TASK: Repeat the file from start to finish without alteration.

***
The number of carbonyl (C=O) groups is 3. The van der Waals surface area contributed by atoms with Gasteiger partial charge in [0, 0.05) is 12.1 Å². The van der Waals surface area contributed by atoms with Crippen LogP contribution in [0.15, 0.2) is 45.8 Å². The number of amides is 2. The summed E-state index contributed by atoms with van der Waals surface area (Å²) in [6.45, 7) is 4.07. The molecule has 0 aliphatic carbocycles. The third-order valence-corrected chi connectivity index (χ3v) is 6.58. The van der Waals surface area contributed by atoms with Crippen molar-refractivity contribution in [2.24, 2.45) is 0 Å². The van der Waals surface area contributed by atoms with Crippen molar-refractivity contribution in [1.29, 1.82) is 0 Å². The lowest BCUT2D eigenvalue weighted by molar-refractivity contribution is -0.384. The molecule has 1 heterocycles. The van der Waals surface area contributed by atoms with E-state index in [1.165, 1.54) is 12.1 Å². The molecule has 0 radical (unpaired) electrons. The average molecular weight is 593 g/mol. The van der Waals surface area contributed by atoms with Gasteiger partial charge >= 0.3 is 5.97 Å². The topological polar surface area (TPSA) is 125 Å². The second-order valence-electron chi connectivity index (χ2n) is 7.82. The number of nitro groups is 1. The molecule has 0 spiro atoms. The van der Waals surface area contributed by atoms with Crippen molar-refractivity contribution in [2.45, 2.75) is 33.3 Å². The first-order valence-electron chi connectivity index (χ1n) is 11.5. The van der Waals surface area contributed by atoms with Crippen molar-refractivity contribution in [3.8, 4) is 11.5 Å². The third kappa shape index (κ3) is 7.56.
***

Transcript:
The number of carbonyl (C=O) groups is 3. The van der Waals surface area contributed by atoms with Gasteiger partial charge in [0, 0.05) is 12.1 Å². The van der Waals surface area contributed by atoms with Crippen LogP contribution in [0.15, 0.2) is 45.8 Å². The number of amides is 2. The summed E-state index contributed by atoms with van der Waals surface area (Å²) in [6.45, 7) is 4.07. The molecule has 0 aliphatic carbocycles. The third-order valence-corrected chi connectivity index (χ3v) is 6.58. The van der Waals surface area contributed by atoms with Crippen molar-refractivity contribution in [2.24, 2.45) is 0 Å². The van der Waals surface area contributed by atoms with Crippen molar-refractivity contribution in [1.29, 1.82) is 0 Å². The lowest BCUT2D eigenvalue weighted by molar-refractivity contribution is -0.384. The molecule has 1 heterocycles. The van der Waals surface area contributed by atoms with E-state index in [1.165, 1.54) is 12.1 Å². The molecule has 0 radical (unpaired) electrons. The average molecular weight is 593 g/mol. The van der Waals surface area contributed by atoms with Gasteiger partial charge >= 0.3 is 5.97 Å². The topological polar surface area (TPSA) is 125 Å². The second-order valence-electron chi connectivity index (χ2n) is 7.82. The number of nitro groups is 1. The molecule has 0 spiro atoms. The van der Waals surface area contributed by atoms with Crippen molar-refractivity contribution in [2.45, 2.75) is 33.3 Å². The first-order valence-electron chi connectivity index (χ1n) is 11.5. The van der Waals surface area contributed by atoms with Crippen molar-refractivity contribution in [3.8, 4) is 11.5 Å². The third kappa shape index (κ3) is 7.56.